Foster’s history should be remembered

Letter to the Editor

In the summer of 1933, Tuscaloosa endured various racially motivated lynchings, making it one of the most dangerous cities in America. The Tuscaloosa News reported that “the eyes of the world” were upon us and asked citizens if they were willing to “accept the challenge” of reinventing their home.

They did.

Over three-quarters of a century later, with the eyes of the world upon us once more, it is up to us to decide how we are to proceed.

As we begin pondering to what degree we will commemorate Foster Auditorium, there are several factors to be taken into consideration.

First, the manner in which we choose to act will undoubtedly set the tone for our university’s future. Will we be remembered as the institution that created roadblocks toward achieving racial integration, or the place where the country learned to heal?

Rather than viewing Wallace’s stand as a great stain on our school, allow us to utilize it as an opportunity to respond proactively, taking pride in the university’s ability to respond righteously and courageously today.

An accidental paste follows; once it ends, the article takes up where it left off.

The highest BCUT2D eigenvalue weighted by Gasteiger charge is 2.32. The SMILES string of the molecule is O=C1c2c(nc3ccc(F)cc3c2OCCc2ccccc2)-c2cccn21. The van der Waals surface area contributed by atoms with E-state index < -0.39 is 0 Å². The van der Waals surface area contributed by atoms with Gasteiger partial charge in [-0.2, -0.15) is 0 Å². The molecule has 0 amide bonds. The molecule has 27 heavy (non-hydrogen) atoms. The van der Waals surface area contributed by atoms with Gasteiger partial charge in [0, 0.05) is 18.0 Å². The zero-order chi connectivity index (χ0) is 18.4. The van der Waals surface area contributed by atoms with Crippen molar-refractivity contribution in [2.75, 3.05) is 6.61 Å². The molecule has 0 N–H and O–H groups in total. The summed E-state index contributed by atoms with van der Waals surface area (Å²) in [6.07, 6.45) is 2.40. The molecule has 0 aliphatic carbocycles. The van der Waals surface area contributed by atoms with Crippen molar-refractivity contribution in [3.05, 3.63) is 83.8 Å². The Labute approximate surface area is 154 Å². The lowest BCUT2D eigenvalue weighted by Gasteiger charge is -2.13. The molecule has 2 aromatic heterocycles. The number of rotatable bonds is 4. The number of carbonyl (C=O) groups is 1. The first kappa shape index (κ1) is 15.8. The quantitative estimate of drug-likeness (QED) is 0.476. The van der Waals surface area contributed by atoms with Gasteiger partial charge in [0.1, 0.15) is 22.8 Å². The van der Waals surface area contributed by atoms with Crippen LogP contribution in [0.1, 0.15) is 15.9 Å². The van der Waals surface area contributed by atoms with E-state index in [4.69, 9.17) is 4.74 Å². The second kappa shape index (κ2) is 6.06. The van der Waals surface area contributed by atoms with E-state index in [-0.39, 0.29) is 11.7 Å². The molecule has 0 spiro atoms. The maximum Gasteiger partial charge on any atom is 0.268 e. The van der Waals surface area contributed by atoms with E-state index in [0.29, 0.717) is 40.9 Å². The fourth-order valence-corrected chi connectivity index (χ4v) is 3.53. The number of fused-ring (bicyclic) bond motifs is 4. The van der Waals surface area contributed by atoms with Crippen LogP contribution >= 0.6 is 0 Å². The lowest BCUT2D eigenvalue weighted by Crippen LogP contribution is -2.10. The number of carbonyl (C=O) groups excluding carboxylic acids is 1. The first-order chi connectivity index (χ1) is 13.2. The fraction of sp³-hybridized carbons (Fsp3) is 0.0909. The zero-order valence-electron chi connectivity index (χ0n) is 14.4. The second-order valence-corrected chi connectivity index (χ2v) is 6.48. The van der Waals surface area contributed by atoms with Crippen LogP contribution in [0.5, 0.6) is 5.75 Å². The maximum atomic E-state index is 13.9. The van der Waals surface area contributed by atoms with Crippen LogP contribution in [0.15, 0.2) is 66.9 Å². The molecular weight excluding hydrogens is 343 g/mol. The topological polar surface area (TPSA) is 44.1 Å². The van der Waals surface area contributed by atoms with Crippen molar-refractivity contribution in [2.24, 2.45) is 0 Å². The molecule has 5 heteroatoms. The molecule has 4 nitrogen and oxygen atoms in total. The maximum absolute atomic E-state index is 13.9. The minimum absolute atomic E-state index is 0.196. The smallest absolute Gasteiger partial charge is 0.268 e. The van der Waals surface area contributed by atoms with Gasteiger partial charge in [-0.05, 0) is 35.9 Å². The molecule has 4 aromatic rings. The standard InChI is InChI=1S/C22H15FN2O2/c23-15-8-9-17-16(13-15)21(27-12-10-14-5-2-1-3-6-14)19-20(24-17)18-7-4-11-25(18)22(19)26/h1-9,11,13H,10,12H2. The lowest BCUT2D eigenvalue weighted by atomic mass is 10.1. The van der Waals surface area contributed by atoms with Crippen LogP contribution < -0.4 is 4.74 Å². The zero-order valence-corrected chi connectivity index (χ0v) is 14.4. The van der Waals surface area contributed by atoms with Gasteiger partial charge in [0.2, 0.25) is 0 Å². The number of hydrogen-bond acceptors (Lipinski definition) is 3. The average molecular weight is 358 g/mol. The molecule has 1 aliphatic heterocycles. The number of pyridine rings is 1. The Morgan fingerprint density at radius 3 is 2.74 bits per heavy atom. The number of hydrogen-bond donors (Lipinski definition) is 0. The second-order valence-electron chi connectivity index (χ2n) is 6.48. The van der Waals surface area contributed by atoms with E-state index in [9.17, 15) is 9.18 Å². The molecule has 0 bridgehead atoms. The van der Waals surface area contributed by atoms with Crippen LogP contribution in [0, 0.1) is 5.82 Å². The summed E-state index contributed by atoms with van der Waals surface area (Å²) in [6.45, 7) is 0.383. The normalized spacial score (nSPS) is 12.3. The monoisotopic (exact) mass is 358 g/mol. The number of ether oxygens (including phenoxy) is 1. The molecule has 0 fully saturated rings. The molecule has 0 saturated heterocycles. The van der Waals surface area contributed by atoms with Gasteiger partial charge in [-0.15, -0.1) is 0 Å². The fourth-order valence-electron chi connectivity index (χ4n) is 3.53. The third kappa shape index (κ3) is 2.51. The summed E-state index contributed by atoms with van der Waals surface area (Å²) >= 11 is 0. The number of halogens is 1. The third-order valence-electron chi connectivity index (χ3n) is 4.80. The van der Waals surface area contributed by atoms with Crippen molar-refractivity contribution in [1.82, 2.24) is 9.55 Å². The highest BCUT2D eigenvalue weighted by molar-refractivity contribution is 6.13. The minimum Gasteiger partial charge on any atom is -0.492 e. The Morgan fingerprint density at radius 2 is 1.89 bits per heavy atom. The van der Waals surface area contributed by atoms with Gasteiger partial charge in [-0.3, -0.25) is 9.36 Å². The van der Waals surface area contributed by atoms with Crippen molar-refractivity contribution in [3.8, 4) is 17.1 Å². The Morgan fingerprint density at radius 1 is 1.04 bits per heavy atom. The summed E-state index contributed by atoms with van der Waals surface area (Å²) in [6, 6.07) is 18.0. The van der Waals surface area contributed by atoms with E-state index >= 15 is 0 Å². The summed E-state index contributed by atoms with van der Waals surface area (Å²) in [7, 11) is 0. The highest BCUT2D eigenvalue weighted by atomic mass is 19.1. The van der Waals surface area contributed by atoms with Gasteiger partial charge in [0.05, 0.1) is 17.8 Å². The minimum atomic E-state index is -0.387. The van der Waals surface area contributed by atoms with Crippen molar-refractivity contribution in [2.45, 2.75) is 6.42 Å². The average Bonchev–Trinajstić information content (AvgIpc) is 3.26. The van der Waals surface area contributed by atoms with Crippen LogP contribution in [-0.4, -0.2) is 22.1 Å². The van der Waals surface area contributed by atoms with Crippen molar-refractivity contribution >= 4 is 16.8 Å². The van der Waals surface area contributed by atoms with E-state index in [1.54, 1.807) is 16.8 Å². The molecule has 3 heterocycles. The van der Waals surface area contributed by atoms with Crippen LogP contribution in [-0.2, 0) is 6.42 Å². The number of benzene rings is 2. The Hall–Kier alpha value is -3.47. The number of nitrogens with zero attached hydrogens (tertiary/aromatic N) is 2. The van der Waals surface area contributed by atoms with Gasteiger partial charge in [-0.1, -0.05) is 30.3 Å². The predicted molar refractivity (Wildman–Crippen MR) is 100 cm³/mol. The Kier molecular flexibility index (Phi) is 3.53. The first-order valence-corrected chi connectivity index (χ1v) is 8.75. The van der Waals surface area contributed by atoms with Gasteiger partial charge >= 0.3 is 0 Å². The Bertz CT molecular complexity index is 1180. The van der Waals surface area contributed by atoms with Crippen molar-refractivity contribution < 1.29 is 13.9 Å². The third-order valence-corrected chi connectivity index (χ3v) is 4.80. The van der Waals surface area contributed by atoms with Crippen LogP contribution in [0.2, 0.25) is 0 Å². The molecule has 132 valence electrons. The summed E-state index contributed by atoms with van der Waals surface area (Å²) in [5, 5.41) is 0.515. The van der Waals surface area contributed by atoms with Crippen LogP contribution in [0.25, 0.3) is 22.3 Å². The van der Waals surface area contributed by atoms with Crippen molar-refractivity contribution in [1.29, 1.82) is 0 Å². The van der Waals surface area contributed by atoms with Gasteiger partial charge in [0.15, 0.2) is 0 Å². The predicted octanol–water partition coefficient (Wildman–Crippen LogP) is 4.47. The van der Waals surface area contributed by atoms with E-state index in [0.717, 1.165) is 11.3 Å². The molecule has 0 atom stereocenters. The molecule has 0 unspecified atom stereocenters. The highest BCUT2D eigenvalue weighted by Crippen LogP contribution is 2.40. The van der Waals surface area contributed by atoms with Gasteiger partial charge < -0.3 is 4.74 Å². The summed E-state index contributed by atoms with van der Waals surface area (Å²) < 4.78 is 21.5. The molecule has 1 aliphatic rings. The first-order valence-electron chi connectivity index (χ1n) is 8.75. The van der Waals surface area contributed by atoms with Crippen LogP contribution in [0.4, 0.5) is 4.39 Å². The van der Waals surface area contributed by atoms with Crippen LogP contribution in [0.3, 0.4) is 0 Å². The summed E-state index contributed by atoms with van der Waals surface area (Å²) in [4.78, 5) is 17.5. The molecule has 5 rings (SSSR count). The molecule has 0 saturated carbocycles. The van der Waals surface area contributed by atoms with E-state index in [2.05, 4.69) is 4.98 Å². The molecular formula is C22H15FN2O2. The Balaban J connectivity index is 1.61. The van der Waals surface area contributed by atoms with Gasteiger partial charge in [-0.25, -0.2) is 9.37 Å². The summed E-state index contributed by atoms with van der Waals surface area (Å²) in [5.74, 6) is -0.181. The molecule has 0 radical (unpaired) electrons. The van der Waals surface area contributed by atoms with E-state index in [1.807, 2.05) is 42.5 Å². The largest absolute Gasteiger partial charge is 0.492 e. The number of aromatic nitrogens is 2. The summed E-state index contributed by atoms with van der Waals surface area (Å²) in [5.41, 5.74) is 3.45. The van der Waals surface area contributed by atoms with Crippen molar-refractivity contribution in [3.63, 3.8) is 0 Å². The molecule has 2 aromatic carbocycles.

Of course, there are those who prefer to deny our past, but by denying it, we make ourselves accomplices to the transgressions. Further, there are those who believe that by drawing attention to Foster Auditorium, we merely reopen old wounds. But how can a wound be reopened if it has never fully healed?

Our country maintains a sacred tradition of honoring hallowed ground rather than forsaking it. Consider Lincoln’s Gettysburg Address on the blood-soaked battlefield, or more recently, our tribute to 9/11. As a people, we prefer to memorialize events rather than forget them, and for good reason—our history deserves it.

The University has been given the chance to walk boldly into the future. By commemorating Foster Auditorium with the dignity it deserves, not only will it serve as a testament to our commitment to equality, but also, prove to the world exactly who we are and what we stand for.

At this pivotal juncture in our school’s history, perhaps it is important to ask ourselves if we want to be remembered for acknowledging a difficult truth or burying it beneath the brick and mortar.

Either we move forward with conviction or backward in disgrace.

This University has taught us many lessons.

We ask only that it teach us one more.

B.J. Hollars is a graduate student in English.